For example, staff and patients will often be the quickest to identify uncomfortably hot or cold spaces in a healthcare facility. Conducting surveys and regularly engaging with staff to gather feedback can enable owners to plan, finance, and execute projects that promote a safe, comfortable, end user-oriented EOC in the context of their overall capital planning.

As capital planning matures, healthcare leaders must share details about their facilities and planned patient environments, along with the rest of their design criteria, with the design team. Even designers who understand the nuances of healthcare facilities will not automatically share their client’s exact vision for the implementation of EOC standards.

For example, standard EC.02.06.01 EP 1 states: “Interior spaces are safe and suitable to care, treatment, and services provided.” A successful healthcare design may meet this standard—which covers lighting, room and hallway configuration, noises, smells, and more—in a multitude of ways.

By supplying designers with sufficient details about the unique conditions in their facilities, healthcare leaders can reduce the potential for misinterpretation or misunderstanding. This process can also help to facilitate the development of a design that responds to their organization’s specific needs and to enable more accurate cost estimates, scheduling, and stakeholder expectations.

Hospital training and communication plans

Even an airtight design that conforms to a healthcare organization’s vision and all TJC requirements can be thrown out of compliance by changes made in the field. A contractor with healthcare expertise may recognize changes that result in conflicts with EOC standards, but, in general, contractor resource training does not focus on such considerations. Healthcare organizations should plan and deliver training for capital project managers.

By procuring experienced professionals and providing training on hospital culture and capital program policies, healthcare leaders can enable project managers to act as a seamless extension of their organization’s staff, accurately representing their interests and sharing their interpretation of standards during everyday construction activities.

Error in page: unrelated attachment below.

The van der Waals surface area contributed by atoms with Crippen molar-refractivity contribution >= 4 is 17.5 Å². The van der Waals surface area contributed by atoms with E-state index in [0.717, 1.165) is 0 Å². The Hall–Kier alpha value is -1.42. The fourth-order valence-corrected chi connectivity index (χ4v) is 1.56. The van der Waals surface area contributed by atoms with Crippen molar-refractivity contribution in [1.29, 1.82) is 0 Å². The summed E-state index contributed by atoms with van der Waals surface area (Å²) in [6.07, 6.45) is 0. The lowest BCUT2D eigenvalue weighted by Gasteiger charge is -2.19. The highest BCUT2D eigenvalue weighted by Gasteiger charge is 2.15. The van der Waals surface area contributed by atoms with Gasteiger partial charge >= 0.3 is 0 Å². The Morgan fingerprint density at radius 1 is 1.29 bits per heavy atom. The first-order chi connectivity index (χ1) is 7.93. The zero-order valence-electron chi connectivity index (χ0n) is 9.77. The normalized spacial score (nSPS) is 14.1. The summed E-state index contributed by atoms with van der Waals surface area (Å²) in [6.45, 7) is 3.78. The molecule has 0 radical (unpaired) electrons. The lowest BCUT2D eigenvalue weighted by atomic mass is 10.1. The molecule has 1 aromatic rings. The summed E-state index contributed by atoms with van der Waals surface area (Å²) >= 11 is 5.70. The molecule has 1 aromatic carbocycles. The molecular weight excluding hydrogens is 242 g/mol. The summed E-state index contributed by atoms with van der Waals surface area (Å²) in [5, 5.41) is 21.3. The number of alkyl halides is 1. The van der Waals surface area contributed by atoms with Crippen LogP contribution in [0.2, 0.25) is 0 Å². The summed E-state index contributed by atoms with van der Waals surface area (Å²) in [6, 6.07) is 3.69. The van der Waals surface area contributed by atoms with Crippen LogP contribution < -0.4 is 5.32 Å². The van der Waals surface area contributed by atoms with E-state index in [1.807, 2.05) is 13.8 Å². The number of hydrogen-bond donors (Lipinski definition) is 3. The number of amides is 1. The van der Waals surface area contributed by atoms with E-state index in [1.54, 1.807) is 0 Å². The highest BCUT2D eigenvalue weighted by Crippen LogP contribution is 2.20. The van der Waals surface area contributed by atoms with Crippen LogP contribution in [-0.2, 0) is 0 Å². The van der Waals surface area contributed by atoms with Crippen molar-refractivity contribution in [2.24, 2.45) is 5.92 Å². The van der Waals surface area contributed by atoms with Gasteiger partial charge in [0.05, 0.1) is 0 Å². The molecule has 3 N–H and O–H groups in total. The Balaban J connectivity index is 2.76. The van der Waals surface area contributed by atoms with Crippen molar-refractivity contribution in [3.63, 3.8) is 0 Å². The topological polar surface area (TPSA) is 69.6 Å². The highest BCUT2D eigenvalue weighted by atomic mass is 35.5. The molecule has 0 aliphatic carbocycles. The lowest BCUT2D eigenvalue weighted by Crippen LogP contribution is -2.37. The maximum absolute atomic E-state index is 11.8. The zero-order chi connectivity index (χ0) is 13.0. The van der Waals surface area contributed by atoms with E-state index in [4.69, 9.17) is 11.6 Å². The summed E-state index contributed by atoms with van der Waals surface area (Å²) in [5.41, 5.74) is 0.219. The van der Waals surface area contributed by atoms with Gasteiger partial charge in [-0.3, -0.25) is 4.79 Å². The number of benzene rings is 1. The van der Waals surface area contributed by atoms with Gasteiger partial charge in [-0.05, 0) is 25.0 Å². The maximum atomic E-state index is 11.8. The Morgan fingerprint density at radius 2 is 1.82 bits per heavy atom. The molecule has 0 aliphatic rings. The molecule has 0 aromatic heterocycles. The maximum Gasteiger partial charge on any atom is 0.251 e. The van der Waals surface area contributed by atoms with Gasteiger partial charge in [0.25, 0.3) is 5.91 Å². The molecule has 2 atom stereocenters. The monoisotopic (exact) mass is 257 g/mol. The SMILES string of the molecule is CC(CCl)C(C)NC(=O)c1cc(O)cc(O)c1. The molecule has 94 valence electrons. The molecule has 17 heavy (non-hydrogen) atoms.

Project management training may not appear to be a budgetary priority during capital planning, but it has a direct impact on project performance. The cost of training is miniscule compared to the savings that can be realized through the prevention of costly, avoidable errors.

A steering team, including executive stakeholders and a third-party owner’s representative, can also help healthcare organizations address some of the challenges associated with managing standards and their interpretation during capital construction.

Prior to design, the steering team can develop and implement a formal communications plan to better gather information from doctors, nurses, staff, and patients and liaise with stakeholders to generate a unified interpretation of EOC standards.

The owner’s representative can help ensure that the organization’s needs are reflected in design documents and independently verify all cost and schedule estimates. During construction, the steering team can collaborate to manage change and anticipate challenges associated with TJC standard compliance, thus preventing or mitigating potential cost increases or delays.

TJC’s EOC Compliance success

Taking these steps will help organizations deliver better capital programs in which projects are completed on time, within budget, and to the specified quality. Capital program success, in turn, delivers improved facilities that offer exceptional settings for patient care and new equipment that allows for first-to-market opportunities and improved patient outcomes.

Compliance with TJC’s EOC standards also contributes to continued eligibility for CMS reimbursement and, in some states, is a requirement for hospital licensing. Additionally, responsible stewardship of capital funding can lead to an increase in philanthropy, enhanced public trust, and bolstered recruiting efforts—the biomarkers of a healthy healthcare organization.

Steven Walker is a project executive at Hill International Inc. (Philadelphia) and can be reached at SteveWalker@hillintl.com.